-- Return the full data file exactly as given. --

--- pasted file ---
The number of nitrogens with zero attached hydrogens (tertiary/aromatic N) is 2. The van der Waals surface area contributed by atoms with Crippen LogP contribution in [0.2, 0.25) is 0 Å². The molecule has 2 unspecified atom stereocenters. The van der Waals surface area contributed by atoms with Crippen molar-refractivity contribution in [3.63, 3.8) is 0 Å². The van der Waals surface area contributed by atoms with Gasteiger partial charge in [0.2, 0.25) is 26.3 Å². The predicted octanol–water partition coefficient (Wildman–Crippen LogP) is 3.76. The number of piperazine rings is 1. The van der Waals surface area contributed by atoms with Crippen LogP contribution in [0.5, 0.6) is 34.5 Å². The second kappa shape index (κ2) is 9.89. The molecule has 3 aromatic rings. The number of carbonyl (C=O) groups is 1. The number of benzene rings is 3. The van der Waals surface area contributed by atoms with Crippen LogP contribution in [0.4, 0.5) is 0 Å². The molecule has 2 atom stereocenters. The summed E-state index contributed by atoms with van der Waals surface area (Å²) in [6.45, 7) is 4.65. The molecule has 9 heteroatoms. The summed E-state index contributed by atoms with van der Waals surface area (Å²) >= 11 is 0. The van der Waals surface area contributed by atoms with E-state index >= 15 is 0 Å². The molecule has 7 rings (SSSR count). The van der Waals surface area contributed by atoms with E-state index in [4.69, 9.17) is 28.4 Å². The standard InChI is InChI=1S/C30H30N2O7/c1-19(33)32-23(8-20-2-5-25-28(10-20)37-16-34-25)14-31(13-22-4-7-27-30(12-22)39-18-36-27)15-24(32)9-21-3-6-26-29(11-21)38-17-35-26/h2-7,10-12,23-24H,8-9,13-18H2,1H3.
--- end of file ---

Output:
The number of nitrogens with zero attached hydrogens (tertiary/aromatic N) is 2. The van der Waals surface area contributed by atoms with Crippen LogP contribution in [0.2, 0.25) is 0 Å². The molecule has 2 unspecified atom stereocenters. The van der Waals surface area contributed by atoms with Crippen molar-refractivity contribution in [3.63, 3.8) is 0 Å². The van der Waals surface area contributed by atoms with Gasteiger partial charge in [0.2, 0.25) is 26.3 Å². The predicted octanol–water partition coefficient (Wildman–Crippen LogP) is 3.76. The number of piperazine rings is 1. The van der Waals surface area contributed by atoms with Crippen LogP contribution in [0.5, 0.6) is 34.5 Å². The second kappa shape index (κ2) is 9.89. The molecule has 3 aromatic rings. The number of carbonyl (C=O) groups is 1. The number of benzene rings is 3. The van der Waals surface area contributed by atoms with Crippen LogP contribution in [0.4, 0.5) is 0 Å². The molecule has 2 atom stereocenters. The summed E-state index contributed by atoms with van der Waals surface area (Å²) in [6.45, 7) is 4.65. The molecule has 9 heteroatoms. The summed E-state index contributed by atoms with van der Waals surface area (Å²) >= 11 is 0. The van der Waals surface area contributed by atoms with E-state index >= 15 is 0 Å². The molecule has 7 rings (SSSR count). The van der Waals surface area contributed by atoms with E-state index in [4.69, 9.17) is 28.4 Å². The standard InChI is InChI=1S/C30H30N2O7/c1-19(33)32-23(8-20-2-5-25-28(10-20)37-16-34-25)14-31(13-22-4-7-27-30(12-22)39-18-36-27)15-24(32)9-21-3-6-26-29(11-21)38-17-35-26/h2-7,10-12,23-24H,8-9,13-18H2,1H3.